The Intrepid Museum wants to build a mobile app -- but instead of hiring digital developers, the brainstorming began with public school students. Our education reporter, Lindsey Christ, has the story:

On a deck of the Intrepid Sea, Air & Space Museum on Tuesday, 225 young computer scientists worked intently.

Their goal: to come up with a rough prototype of a mobile app to serve museum visitors.

It was a hackathon - an event for techies to collaborate in solving a problem or creating something, under a tight deadline.

But in this case, the competitors were kids.

"I felt really proud of myself. And I feel like even though it's really hard, I was able to do it," said Afsana Rahman, of the Young Women's Leadership School in Astoria, Queens.

The city's Department of Education began hosting student hackathons a few years ago, but this was the largest - and most ambitious - yet. The event was part of Mayor de Blasio's $80 million initiative to get all students studying computer science citywide.

“The goal of Computer Science for All is to bring computer science to students who have been traditionally left out of computer science - girls and black and Latino students. So these are all students studying computer science in their schools and it's really representative of the city. We have schools in all five boroughs, from Brownsville to Staten Island,” said Debbie Marcus, head of computer science for the city’s Department of Education.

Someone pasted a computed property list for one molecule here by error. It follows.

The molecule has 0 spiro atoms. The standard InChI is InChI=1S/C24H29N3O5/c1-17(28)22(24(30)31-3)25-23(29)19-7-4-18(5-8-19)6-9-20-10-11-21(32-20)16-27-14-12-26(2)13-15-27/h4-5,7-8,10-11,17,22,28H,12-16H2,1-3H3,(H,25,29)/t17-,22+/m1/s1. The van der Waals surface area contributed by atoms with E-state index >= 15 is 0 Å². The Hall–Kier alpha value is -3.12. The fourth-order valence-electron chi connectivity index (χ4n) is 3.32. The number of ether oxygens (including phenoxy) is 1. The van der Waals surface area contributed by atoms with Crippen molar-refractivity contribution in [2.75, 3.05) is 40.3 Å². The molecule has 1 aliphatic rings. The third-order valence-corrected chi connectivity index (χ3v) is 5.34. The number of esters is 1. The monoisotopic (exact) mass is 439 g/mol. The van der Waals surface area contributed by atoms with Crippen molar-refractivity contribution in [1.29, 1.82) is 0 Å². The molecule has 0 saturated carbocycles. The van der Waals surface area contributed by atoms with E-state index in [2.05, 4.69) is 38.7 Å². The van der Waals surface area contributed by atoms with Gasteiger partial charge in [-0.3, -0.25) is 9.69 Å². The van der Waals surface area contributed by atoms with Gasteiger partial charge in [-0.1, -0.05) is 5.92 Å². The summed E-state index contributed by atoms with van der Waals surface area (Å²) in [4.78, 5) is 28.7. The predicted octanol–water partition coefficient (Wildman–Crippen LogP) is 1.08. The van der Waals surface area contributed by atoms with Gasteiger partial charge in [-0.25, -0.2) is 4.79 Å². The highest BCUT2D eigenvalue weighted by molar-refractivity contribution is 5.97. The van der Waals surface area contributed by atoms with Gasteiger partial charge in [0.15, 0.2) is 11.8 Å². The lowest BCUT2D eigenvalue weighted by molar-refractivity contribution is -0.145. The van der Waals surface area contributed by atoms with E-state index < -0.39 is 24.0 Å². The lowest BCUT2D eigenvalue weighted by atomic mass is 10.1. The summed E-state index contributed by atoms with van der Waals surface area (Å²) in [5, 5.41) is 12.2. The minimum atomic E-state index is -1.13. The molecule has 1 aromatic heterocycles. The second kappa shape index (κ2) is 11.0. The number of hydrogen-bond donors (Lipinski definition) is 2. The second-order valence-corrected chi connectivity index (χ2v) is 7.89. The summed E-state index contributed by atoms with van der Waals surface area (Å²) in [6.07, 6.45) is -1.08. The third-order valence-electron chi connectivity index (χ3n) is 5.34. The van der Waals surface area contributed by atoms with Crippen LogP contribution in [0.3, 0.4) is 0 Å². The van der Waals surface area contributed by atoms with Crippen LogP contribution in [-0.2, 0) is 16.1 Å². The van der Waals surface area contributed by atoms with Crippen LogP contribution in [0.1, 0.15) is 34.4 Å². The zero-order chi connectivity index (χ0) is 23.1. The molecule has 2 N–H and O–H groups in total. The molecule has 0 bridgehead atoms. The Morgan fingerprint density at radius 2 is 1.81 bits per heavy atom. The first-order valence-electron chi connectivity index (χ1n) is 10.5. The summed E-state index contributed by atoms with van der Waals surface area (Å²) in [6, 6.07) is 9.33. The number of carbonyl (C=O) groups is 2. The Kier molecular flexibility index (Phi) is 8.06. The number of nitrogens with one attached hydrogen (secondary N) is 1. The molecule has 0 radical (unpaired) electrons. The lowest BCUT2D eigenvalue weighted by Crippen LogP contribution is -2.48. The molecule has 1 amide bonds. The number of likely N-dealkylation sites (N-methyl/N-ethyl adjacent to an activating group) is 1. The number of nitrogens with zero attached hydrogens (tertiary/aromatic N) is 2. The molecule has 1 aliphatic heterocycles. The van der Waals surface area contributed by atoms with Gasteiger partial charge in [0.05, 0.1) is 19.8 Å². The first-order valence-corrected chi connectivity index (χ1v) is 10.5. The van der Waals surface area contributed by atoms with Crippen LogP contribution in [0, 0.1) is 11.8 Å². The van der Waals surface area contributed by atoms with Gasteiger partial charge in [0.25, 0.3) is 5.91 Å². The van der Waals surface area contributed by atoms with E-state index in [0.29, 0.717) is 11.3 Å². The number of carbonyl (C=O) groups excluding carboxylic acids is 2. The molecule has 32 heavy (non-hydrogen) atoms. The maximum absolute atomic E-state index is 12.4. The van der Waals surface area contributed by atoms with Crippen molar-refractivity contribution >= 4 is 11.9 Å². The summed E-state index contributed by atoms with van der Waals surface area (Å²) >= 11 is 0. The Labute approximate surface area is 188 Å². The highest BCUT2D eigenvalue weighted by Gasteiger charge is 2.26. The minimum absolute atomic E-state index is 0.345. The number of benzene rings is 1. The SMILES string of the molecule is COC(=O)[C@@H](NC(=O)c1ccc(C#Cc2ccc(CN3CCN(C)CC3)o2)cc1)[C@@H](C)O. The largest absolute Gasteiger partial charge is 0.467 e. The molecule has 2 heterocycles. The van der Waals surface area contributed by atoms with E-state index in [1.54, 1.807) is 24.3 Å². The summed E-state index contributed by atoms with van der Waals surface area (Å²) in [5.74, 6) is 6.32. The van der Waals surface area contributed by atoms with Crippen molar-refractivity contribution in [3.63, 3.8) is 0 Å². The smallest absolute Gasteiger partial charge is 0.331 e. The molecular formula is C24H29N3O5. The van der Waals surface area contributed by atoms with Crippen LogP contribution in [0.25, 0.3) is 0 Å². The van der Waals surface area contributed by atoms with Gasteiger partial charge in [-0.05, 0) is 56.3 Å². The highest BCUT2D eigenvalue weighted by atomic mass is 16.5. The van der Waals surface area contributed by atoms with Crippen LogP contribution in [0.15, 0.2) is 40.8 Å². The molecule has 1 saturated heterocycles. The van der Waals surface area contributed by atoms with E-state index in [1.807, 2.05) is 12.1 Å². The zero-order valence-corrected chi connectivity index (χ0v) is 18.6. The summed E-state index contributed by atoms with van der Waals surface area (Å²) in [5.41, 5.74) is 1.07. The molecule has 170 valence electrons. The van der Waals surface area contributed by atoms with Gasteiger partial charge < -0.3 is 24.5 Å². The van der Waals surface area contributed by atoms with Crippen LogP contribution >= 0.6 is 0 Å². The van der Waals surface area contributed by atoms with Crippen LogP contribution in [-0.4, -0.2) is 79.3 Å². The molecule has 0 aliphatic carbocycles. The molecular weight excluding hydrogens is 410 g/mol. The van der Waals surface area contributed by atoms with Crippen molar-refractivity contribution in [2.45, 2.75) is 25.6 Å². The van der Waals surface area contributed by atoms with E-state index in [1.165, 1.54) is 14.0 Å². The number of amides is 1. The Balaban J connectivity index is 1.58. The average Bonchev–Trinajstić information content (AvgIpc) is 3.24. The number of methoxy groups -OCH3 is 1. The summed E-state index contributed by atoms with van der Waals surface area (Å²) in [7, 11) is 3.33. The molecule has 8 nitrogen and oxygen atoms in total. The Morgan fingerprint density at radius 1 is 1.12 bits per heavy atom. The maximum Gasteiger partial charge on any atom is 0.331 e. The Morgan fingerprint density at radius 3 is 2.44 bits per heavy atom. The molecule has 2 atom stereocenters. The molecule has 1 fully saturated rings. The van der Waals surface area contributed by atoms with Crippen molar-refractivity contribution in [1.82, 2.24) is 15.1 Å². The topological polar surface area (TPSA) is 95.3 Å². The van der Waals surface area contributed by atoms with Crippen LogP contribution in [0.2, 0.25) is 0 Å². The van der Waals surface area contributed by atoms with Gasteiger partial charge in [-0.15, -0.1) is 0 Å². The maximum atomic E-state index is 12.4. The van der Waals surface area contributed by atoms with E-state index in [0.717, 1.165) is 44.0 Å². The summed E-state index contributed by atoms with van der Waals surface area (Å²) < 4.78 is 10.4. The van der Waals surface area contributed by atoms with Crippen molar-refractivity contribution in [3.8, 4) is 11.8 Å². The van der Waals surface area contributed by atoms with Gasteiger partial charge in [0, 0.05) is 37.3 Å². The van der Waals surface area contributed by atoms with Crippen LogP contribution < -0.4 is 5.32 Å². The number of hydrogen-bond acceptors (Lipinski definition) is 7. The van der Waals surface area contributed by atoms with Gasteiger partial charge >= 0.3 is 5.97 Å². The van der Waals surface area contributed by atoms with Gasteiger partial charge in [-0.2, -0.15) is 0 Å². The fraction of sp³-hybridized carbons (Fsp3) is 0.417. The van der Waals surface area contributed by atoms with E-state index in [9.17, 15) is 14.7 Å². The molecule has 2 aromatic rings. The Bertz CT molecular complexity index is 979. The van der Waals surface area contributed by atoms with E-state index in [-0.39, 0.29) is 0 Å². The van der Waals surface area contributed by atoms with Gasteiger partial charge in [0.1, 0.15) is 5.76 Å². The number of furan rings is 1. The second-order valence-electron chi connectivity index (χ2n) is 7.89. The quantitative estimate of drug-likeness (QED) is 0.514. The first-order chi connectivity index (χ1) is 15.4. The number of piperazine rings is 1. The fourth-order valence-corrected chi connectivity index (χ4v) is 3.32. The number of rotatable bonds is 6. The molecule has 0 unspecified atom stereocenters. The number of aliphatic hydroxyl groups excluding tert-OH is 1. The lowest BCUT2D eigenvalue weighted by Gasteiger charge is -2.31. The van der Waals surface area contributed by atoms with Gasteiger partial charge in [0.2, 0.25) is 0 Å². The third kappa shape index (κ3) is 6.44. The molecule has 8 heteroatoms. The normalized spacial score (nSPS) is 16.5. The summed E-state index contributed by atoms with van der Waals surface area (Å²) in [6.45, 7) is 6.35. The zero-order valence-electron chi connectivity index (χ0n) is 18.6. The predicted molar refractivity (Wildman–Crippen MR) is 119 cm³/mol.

The students toured the Intrepid museum -- then each team had 90 minutes to develop an idea, build a prototype and prepare a pitch. Volunteers from the tech industry served as judges.

“Who is the user?" one judge asked.

"I think the user is international visitors and kids," the student replied.

"Research shows that more diverse teams are more productive, so it's not just a good idea to include everyone from a moral standpoint, it also makes good sense,” said one of the judges, Kate Edmundson, a web developer.

The Education Department wants to host more hackathons in places like the Intrepid so students can get a sense of how their computer science work could have real-world applications.

Several of the winning designs created smartphone games out of the Intrepid's exhibits.

The young hackers say they learned a lot - and not just about app development.

"I learned new things about my classmates,” said Maxwell Newlandu, a student at IS 392 in Brooklyn.

“I didn't know that Udes, for example, Udes is very good at coding. She's not just a girlie-girl make-up and nails. She's very fun to work with."